Hawai’i Groundwater Recharge Tool
An interactive website created by the University of Hawaiʻi and U.S. Geological Survey
The primary source of freshwater to Hawai‘i’s groundwater systems is recharge. Accurate estimates of recharge are critical for groundwater-resource management and planning. The Hawai‘i Groundwater Recharge Tool allows users to evaluate the potential effects of land-cover and climate changes on groundwater recharge. This is a pilot website that is currently limited to the island of O‘ahu, but the website has been designed to be expandable so that other islands and conditions can be added in the future.
Recharge primarily originates as precipitation. In Hawai‘i, most precipitation is in the form of rain, with some contribution from fog. Only a fraction of the water from precipitation contributes to recharge; the remainder runs off to the ocean by way of streams, or returns to the atmosphere through evapotranspiration (evaporation and transpiration by plants).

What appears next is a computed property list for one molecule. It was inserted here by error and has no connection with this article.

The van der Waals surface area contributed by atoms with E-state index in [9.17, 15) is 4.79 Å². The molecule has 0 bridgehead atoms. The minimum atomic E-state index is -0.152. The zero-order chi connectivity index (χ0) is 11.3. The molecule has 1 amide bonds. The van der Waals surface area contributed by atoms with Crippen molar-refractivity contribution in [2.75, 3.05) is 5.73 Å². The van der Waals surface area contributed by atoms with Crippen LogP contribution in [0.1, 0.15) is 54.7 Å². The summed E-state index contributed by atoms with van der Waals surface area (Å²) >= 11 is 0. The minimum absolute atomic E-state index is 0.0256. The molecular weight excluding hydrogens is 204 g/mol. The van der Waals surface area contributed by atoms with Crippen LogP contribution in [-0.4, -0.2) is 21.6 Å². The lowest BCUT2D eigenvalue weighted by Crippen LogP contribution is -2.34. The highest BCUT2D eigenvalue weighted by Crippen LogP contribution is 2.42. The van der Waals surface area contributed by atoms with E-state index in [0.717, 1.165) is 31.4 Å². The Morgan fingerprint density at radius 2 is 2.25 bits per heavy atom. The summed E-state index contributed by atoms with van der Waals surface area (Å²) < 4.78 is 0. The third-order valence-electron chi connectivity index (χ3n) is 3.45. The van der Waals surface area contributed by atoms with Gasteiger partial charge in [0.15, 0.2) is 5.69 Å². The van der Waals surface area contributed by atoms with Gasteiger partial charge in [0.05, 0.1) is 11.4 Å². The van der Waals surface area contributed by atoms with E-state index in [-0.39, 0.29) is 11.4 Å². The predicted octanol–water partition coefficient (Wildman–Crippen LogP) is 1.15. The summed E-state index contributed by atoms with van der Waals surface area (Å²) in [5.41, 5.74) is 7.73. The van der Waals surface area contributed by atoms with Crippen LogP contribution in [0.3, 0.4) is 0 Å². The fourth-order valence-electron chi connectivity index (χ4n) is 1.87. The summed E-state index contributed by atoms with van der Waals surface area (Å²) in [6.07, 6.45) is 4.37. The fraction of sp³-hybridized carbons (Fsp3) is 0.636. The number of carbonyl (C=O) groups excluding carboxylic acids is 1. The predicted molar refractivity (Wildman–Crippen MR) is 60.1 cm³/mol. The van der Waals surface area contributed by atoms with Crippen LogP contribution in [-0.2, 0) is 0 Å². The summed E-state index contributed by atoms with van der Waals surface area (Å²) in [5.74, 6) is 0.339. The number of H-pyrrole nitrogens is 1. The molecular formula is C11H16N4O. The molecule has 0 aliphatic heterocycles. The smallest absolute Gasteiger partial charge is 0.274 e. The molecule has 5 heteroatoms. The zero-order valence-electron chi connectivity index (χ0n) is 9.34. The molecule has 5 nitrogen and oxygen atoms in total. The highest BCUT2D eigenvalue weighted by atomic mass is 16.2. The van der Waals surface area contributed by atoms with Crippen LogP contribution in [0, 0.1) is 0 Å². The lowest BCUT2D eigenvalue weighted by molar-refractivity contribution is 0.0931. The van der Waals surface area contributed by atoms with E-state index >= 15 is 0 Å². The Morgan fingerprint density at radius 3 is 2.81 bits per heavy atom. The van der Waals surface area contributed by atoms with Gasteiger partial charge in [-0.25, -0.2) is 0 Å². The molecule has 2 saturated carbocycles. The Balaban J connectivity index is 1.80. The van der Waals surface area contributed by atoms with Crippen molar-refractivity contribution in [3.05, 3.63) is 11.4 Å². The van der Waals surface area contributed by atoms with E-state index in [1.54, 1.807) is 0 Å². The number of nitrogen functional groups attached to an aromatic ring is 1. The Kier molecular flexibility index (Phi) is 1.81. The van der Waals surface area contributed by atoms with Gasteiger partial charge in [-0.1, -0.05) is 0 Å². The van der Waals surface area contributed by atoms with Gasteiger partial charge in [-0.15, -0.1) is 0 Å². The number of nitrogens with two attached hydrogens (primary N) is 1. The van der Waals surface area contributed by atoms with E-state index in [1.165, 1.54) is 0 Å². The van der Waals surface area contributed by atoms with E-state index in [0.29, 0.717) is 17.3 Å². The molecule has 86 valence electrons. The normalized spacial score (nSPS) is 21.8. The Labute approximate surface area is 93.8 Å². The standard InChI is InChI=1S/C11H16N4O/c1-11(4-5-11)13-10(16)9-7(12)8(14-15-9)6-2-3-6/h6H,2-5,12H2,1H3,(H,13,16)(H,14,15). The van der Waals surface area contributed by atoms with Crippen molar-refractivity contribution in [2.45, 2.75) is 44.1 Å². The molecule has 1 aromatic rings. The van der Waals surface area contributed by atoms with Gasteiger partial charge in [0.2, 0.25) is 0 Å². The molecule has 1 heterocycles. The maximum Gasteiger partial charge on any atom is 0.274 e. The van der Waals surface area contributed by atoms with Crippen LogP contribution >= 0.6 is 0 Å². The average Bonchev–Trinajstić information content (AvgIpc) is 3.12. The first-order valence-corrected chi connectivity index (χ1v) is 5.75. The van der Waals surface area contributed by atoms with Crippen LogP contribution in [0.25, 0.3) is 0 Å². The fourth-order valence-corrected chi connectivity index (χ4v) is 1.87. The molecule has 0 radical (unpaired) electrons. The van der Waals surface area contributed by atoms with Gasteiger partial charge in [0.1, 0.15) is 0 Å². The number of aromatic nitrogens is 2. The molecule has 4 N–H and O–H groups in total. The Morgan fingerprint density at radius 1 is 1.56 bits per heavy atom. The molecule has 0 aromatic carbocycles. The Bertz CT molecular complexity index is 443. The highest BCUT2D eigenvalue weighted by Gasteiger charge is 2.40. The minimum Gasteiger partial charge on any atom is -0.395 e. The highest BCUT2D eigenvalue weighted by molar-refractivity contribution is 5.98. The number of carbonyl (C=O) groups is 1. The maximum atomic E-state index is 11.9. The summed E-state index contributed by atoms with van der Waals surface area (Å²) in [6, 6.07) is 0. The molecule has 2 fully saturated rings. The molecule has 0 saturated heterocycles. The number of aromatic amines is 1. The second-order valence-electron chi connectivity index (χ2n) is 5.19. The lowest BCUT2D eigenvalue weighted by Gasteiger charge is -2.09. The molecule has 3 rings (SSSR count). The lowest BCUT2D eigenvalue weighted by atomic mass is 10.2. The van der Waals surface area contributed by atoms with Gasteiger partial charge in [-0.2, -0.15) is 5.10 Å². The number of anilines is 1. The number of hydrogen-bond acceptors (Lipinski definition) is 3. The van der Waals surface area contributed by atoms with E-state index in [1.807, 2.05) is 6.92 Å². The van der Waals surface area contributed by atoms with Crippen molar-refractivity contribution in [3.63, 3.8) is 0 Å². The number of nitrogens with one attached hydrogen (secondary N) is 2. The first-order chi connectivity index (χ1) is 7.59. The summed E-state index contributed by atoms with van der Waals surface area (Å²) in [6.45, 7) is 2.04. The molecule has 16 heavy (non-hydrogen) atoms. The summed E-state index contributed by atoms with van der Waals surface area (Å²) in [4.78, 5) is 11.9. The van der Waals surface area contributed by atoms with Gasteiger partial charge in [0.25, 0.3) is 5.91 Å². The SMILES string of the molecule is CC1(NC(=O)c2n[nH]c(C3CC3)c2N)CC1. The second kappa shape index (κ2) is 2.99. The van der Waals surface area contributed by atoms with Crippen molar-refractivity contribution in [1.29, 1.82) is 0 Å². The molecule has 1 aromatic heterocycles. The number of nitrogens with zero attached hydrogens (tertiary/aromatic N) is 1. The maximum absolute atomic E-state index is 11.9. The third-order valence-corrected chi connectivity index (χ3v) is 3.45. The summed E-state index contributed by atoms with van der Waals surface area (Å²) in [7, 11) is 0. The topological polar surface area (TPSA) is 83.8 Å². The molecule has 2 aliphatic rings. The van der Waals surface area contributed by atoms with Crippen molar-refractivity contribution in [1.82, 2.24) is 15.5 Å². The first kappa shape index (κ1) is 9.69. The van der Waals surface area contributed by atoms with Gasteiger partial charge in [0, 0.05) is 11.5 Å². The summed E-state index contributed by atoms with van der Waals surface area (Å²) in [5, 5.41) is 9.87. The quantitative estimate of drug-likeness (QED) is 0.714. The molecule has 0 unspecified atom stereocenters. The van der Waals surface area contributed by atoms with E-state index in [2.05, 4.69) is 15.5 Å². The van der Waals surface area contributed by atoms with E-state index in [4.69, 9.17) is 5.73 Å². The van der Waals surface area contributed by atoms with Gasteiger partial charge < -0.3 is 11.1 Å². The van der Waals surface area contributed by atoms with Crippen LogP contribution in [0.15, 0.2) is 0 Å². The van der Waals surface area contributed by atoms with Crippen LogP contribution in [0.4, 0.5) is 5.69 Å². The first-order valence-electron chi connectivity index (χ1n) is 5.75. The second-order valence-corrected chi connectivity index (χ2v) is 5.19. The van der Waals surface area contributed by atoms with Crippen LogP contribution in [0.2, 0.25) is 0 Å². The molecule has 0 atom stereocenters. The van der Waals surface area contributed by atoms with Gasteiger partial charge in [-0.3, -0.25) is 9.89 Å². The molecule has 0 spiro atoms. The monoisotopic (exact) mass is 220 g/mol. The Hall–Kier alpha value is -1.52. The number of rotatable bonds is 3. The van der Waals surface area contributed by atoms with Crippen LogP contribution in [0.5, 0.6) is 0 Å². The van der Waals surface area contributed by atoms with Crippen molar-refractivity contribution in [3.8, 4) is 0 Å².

Changes in precipitation caused by climate changes can affect recharge rates. Changes in land cover can also affect recharge because different types of vegetation and land uses have different rates of evapotranspiration (different land cover types also have different runoff rates, but these differences are not considered in the Hawai‘i Groundwater Recharge Tool). Irrigation of crops, parks, and golf courses can affect recharge. In urban areas, leaking water mains and seepage from septic systems can also affect recharge.
This website provides a baseline estimate of recharge representing recent conditions of precipitation (1978–2008 average) and land cover (2010). Users can change land cover and rainfall conditions to evaluate the effects on groundwater recharge. Results will be displayed as on-screen maps, and users will be given options to generate interpretive graphics or export results in various formats.
Results from this website are based on soil water-balance models. The user is responsible for understanding the website’s methods and limitations. The user is also responsible for the appropriate use of the web interface.